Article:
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Open Access Publications from the University of California

The Institute for Research on Labor and Employment’s (IRLE) mission is to conduct and support research on labor and employment at UC Berkeley. Our goal is to bridge the gap between academic research and the policy world. To achieve this goal, IRLE supports policy-relevant and policy engaged research; disseminates the latest research from our centers, affiliated faculty, and scholars to a wide audience of policymakers, academics and the public; and educates California’s labor, business, and community leaders. IRLE is a research unit at the University of California, Berkeley. We stand apart from individual academic departments under the Vice Chancellor for Research and support research on the entire range of labor and employment issues across campus.

Sandra Susan Smith
Interim Director
Institute for Research on Labor and Employment
University of California, Berkeley
2521 Channing Way
Berkeley, CA 94720-5555
http://irle.berkeley.edu/
(510) 643-8140
irle@berkeley.edu

Cover page of Productivity, Profits, and Pay: A Field Experiment Analyzing the Impacts of Compensation Systems in an Apparel Factory

Productivity, Profits, and Pay: A Field Experiment Analyzing the Impacts of Compensation Systems in an Apparel Factory

(2018)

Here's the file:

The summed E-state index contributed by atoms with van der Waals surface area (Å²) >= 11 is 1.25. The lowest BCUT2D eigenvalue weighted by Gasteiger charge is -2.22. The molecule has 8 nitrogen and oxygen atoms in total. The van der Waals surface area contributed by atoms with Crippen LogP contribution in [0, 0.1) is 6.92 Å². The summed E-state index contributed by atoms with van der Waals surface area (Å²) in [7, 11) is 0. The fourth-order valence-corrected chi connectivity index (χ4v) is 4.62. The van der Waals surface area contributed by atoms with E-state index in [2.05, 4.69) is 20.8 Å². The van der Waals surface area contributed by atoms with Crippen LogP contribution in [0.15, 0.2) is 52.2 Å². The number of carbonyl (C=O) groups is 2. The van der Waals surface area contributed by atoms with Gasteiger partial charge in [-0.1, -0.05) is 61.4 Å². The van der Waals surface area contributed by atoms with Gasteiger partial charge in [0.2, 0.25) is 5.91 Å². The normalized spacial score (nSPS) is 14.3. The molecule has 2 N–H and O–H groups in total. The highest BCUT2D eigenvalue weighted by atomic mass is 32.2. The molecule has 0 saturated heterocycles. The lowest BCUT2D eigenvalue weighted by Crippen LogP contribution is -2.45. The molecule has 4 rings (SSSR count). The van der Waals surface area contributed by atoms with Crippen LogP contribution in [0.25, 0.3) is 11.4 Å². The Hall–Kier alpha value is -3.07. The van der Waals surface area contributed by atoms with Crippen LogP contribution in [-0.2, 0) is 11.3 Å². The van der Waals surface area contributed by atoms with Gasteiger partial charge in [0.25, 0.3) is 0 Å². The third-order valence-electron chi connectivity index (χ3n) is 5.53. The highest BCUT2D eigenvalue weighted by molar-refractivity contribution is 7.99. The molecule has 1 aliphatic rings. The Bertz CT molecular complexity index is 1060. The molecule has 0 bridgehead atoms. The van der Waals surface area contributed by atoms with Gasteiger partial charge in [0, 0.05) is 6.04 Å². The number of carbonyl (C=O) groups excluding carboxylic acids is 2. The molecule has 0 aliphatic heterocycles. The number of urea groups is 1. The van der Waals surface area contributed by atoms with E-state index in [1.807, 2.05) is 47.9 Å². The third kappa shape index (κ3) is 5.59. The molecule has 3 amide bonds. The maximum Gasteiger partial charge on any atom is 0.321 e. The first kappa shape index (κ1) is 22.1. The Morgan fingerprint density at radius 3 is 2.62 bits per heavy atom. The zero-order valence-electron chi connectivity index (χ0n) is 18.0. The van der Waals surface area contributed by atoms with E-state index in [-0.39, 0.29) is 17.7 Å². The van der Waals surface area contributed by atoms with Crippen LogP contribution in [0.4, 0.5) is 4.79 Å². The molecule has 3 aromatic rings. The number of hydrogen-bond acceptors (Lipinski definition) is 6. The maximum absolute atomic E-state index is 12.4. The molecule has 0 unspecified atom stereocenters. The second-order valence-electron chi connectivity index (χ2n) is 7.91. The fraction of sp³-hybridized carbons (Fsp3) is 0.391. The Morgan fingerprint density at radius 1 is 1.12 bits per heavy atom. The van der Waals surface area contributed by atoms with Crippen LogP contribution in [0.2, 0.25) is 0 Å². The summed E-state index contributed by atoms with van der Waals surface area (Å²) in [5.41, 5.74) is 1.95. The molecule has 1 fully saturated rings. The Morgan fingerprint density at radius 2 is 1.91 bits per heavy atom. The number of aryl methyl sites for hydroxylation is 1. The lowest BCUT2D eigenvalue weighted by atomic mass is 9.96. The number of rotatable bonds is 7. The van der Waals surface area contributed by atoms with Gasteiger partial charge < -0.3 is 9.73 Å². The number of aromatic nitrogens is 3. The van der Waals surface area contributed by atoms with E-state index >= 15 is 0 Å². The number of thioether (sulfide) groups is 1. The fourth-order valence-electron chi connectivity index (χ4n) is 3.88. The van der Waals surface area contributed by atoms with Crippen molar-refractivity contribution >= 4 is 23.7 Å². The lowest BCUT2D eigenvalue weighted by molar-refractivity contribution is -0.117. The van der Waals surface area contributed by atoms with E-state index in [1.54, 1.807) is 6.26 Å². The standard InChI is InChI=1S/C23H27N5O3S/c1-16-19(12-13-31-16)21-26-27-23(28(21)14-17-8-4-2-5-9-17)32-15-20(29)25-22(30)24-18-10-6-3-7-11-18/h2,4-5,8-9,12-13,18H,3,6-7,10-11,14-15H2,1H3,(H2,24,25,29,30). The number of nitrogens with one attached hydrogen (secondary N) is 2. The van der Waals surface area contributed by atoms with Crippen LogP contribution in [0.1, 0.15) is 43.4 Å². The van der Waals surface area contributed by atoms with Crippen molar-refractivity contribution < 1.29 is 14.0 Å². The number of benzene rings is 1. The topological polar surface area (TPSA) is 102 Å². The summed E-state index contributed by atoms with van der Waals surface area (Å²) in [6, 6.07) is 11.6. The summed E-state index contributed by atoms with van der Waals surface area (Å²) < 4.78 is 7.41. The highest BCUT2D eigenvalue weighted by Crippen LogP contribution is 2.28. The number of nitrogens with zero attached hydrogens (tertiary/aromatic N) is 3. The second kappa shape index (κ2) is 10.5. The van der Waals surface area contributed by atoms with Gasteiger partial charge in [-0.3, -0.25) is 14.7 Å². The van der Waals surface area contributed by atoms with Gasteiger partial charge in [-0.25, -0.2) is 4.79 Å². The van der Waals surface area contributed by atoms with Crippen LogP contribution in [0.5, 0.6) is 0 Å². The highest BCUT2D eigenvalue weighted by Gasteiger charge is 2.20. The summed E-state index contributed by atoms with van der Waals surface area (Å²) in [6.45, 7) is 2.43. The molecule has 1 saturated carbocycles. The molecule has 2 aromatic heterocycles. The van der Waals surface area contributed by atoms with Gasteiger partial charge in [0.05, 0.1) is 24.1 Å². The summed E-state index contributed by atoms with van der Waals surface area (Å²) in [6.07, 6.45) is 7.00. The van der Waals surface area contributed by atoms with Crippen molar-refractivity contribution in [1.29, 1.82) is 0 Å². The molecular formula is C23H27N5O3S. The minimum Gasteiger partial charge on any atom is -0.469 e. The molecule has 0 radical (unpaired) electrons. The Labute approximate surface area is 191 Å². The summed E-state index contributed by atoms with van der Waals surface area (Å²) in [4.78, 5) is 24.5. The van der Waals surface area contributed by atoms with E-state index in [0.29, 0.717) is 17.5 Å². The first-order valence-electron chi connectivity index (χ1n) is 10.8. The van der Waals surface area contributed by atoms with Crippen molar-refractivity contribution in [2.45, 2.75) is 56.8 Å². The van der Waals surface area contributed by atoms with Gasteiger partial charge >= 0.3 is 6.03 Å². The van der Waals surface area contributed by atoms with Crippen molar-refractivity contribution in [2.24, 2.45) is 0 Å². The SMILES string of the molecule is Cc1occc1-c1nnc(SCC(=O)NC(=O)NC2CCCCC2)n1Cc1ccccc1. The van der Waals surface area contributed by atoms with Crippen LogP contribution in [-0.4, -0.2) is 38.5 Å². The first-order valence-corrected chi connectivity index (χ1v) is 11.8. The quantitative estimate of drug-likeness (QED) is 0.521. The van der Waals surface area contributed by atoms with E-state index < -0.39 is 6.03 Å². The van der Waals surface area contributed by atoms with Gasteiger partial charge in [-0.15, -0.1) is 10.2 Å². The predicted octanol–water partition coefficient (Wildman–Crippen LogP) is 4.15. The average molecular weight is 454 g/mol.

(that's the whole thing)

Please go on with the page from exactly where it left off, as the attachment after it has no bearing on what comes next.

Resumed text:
Factory worker pay in global value chains remains a contentious issue. In this paper, we evaluate a two-year field experiment in an apparel factory to analyze altered compensation systems designed to increase worker pay while supporting factory goals around productivity and profitability. Using a quasi-experimental design, with unique data on wages, hours, productivity, quality, and worker engagement, we estimate the impact of three altered compensation systems on pay, productivity, and factory profits. The compensation systems can be described as: 1) an improved productivity-based scheme, 2) a scheme that brings quality and waste reduction into the calculation; and 3) a “target wage” scheme. Overall, the treatments raised wages by 4.2-11.6% and increased productivity by 7-12%-points. Management reported significant financial benefits from the experiment, including increased profits for five of six lines, and avoided costs and productivity losses due to decreased turnover. The factory workers, through focus-group interviews before, during, and after the intervention, reported improved relations with team members and managers. This study demonstrates altered factory compensation can support better factory performance and a better paid workforce, indicating a path towards advanced supply chains with improved wages.